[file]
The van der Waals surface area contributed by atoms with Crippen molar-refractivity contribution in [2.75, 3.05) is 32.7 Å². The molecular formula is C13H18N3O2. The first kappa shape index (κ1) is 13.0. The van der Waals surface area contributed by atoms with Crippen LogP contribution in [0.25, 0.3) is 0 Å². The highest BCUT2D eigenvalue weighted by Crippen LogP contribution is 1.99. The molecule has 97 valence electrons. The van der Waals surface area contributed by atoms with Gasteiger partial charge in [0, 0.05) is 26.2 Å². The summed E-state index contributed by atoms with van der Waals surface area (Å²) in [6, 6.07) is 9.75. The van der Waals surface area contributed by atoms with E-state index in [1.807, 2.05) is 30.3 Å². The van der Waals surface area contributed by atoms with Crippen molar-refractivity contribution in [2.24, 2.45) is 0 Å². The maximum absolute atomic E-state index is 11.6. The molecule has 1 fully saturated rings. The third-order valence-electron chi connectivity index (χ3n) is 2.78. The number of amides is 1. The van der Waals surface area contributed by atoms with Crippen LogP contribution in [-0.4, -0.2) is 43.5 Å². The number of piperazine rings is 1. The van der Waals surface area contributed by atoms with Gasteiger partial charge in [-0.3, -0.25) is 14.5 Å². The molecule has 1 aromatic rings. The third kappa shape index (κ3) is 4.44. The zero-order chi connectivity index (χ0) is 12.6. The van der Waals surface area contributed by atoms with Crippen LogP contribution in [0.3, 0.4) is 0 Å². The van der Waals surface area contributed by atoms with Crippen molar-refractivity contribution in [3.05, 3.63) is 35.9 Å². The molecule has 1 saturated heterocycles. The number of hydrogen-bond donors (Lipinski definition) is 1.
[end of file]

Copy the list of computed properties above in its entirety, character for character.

The van der Waals surface area contributed by atoms with Crippen molar-refractivity contribution in [2.75, 3.05) is 32.7 Å². The molecular formula is C13H18N3O2. The first kappa shape index (κ1) is 13.0. The van der Waals surface area contributed by atoms with Crippen LogP contribution in [0.25, 0.3) is 0 Å². The highest BCUT2D eigenvalue weighted by Crippen LogP contribution is 1.99. The molecule has 97 valence electrons. The van der Waals surface area contributed by atoms with Gasteiger partial charge in [0, 0.05) is 26.2 Å². The summed E-state index contributed by atoms with van der Waals surface area (Å²) in [6, 6.07) is 9.75. The van der Waals surface area contributed by atoms with E-state index in [1.807, 2.05) is 30.3 Å². The van der Waals surface area contributed by atoms with Crippen molar-refractivity contribution in [2.24, 2.45) is 0 Å². The maximum absolute atomic E-state index is 11.6. The molecule has 1 fully saturated rings. The third-order valence-electron chi connectivity index (χ3n) is 2.78. The number of amides is 1. The van der Waals surface area contributed by atoms with Crippen LogP contribution in [-0.4, -0.2) is 43.5 Å². The number of piperazine rings is 1. The van der Waals surface area contributed by atoms with Gasteiger partial charge in [-0.3, -0.25) is 14.5 Å². The molecule has 1 aromatic rings. The third kappa shape index (κ3) is 4.44. The zero-order chi connectivity index (χ0) is 12.6. The van der Waals surface area contributed by atoms with Crippen LogP contribution in [0.3, 0.4) is 0 Å². The van der Waals surface area contributed by atoms with Crippen molar-refractivity contribution in [3.05, 3.63) is 35.9 Å². The molecule has 1 saturated heterocycles. The number of hydrogen-bond donors (Lipinski definition) is 1.